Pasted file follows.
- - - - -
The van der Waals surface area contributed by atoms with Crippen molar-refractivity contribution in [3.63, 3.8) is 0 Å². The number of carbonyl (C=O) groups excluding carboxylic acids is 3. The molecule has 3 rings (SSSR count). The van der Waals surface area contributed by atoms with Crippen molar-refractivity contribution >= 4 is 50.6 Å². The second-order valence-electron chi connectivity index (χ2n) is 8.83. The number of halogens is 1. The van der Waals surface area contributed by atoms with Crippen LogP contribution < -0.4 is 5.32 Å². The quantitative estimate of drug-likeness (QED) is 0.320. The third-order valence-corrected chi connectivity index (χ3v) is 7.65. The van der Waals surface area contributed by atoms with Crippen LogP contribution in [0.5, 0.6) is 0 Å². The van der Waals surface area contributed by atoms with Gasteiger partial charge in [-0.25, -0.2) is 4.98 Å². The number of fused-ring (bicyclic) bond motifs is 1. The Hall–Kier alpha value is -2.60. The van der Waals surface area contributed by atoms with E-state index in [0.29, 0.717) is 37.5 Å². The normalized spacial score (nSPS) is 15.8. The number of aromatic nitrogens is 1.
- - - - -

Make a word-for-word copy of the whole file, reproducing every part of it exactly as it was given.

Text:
The van der Waals surface area contributed by atoms with Crippen molar-refractivity contribution in [3.63, 3.8) is 0 Å². The number of carbonyl (C=O) groups excluding carboxylic acids is 3. The molecule has 3 rings (SSSR count). The van der Waals surface area contributed by atoms with Crippen molar-refractivity contribution >= 4 is 50.6 Å². The second-order valence-electron chi connectivity index (χ2n) is 8.83. The number of halogens is 1. The van der Waals surface area contributed by atoms with Crippen LogP contribution < -0.4 is 5.32 Å². The quantitative estimate of drug-likeness (QED) is 0.320. The third-order valence-corrected chi connectivity index (χ3v) is 7.65. The van der Waals surface area contributed by atoms with Crippen LogP contribution in [0.5, 0.6) is 0 Å². The van der Waals surface area contributed by atoms with Gasteiger partial charge in [-0.25, -0.2) is 4.98 Å². The number of fused-ring (bicyclic) bond motifs is 1. The Hall–Kier alpha value is -2.60. The van der Waals surface area contributed by atoms with E-state index in [0.29, 0.717) is 37.5 Å². The normalized spacial score (nSPS) is 15.8. The number of aromatic nitrogens is 1.